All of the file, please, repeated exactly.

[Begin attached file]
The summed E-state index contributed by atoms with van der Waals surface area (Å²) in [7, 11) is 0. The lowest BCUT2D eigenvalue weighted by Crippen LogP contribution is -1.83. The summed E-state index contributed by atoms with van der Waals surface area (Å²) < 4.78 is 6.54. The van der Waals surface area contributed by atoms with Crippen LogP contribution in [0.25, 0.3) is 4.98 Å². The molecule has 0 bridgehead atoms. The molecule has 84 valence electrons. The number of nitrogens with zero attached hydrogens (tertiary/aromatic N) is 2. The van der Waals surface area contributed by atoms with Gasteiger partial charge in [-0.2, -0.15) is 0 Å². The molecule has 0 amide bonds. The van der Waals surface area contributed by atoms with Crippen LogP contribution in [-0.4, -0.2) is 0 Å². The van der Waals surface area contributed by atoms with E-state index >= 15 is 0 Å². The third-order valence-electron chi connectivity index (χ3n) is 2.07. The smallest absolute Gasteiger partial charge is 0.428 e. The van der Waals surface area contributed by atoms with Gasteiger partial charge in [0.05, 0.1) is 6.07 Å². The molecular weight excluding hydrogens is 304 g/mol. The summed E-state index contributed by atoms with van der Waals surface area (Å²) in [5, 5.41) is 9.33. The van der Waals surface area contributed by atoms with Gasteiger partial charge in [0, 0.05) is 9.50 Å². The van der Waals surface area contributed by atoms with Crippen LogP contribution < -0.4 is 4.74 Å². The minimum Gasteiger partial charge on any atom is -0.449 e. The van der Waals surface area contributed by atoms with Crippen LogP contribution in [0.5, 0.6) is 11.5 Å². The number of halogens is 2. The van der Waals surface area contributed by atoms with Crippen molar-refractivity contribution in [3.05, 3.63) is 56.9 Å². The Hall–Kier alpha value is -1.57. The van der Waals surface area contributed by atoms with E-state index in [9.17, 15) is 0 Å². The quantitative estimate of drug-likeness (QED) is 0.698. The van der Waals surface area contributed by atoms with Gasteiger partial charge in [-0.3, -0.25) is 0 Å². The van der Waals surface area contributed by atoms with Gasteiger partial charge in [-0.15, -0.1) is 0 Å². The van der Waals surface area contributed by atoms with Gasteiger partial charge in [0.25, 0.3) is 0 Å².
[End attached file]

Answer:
The summed E-state index contributed by atoms with van der Waals surface area (Å²) in [7, 11) is 0. The lowest BCUT2D eigenvalue weighted by Crippen LogP contribution is -1.83. The summed E-state index contributed by atoms with van der Waals surface area (Å²) < 4.78 is 6.54. The van der Waals surface area contributed by atoms with Crippen LogP contribution in [0.25, 0.3) is 4.98 Å². The molecule has 0 bridgehead atoms. The molecule has 84 valence electrons. The number of nitrogens with zero attached hydrogens (tertiary/aromatic N) is 2. The van der Waals surface area contributed by atoms with Gasteiger partial charge in [-0.2, -0.15) is 0 Å². The molecule has 0 amide bonds. The van der Waals surface area contributed by atoms with Crippen LogP contribution in [-0.4, -0.2) is 0 Å². The van der Waals surface area contributed by atoms with E-state index >= 15 is 0 Å². The third-order valence-electron chi connectivity index (χ3n) is 2.07. The smallest absolute Gasteiger partial charge is 0.428 e. The van der Waals surface area contributed by atoms with Gasteiger partial charge in [0.05, 0.1) is 6.07 Å². The molecular weight excluding hydrogens is 304 g/mol. The summed E-state index contributed by atoms with van der Waals surface area (Å²) in [5, 5.41) is 9.33. The van der Waals surface area contributed by atoms with Gasteiger partial charge in [0, 0.05) is 9.50 Å². The van der Waals surface area contributed by atoms with Crippen LogP contribution < -0.4 is 4.74 Å². The minimum Gasteiger partial charge on any atom is -0.449 e. The van der Waals surface area contributed by atoms with Crippen LogP contribution in [0.5, 0.6) is 11.5 Å². The number of halogens is 2. The van der Waals surface area contributed by atoms with Crippen molar-refractivity contribution in [3.05, 3.63) is 56.9 Å². The Hall–Kier alpha value is -1.57. The van der Waals surface area contributed by atoms with E-state index in [9.17, 15) is 0 Å². The quantitative estimate of drug-likeness (QED) is 0.698. The van der Waals surface area contributed by atoms with Gasteiger partial charge in [-0.3, -0.25) is 0 Å². The van der Waals surface area contributed by atoms with Gasteiger partial charge in [-0.15, -0.1) is 0 Å². The van der Waals surface area contributed by atoms with Gasteiger partial charge in [0.25, 0.3) is 0 Å².